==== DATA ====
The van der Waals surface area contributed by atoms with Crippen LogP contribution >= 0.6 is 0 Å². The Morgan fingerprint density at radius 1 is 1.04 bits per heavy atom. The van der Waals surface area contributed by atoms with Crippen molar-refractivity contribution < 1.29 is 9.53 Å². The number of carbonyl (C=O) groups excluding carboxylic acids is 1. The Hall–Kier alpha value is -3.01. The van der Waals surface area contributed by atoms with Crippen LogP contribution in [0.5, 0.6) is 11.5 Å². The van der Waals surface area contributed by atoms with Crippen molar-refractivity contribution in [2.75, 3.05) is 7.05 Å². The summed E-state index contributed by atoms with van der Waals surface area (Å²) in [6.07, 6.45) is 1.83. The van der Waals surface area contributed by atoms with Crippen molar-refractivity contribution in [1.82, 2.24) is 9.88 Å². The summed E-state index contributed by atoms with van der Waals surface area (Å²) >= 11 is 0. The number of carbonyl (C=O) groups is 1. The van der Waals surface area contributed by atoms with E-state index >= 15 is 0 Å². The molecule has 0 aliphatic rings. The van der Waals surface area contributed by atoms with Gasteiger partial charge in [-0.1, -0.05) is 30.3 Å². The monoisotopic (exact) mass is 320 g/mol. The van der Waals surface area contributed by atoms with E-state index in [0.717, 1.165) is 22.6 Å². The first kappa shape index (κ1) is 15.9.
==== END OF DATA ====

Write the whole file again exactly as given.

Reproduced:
The van der Waals surface area contributed by atoms with Crippen LogP contribution >= 0.6 is 0 Å². The Morgan fingerprint density at radius 1 is 1.04 bits per heavy atom. The van der Waals surface area contributed by atoms with Crippen molar-refractivity contribution < 1.29 is 9.53 Å². The number of carbonyl (C=O) groups excluding carboxylic acids is 1. The Hall–Kier alpha value is -3.01. The van der Waals surface area contributed by atoms with Crippen LogP contribution in [0.5, 0.6) is 11.5 Å². The van der Waals surface area contributed by atoms with Crippen molar-refractivity contribution in [2.75, 3.05) is 7.05 Å². The summed E-state index contributed by atoms with van der Waals surface area (Å²) in [6.07, 6.45) is 1.83. The van der Waals surface area contributed by atoms with Crippen molar-refractivity contribution in [1.82, 2.24) is 9.88 Å². The summed E-state index contributed by atoms with van der Waals surface area (Å²) >= 11 is 0. The number of carbonyl (C=O) groups is 1. The van der Waals surface area contributed by atoms with E-state index >= 15 is 0 Å². The molecule has 0 aliphatic rings. The van der Waals surface area contributed by atoms with Gasteiger partial charge in [-0.1, -0.05) is 30.3 Å². The monoisotopic (exact) mass is 320 g/mol. The van der Waals surface area contributed by atoms with E-state index in [0.717, 1.165) is 22.6 Å². The first kappa shape index (κ1) is 15.9.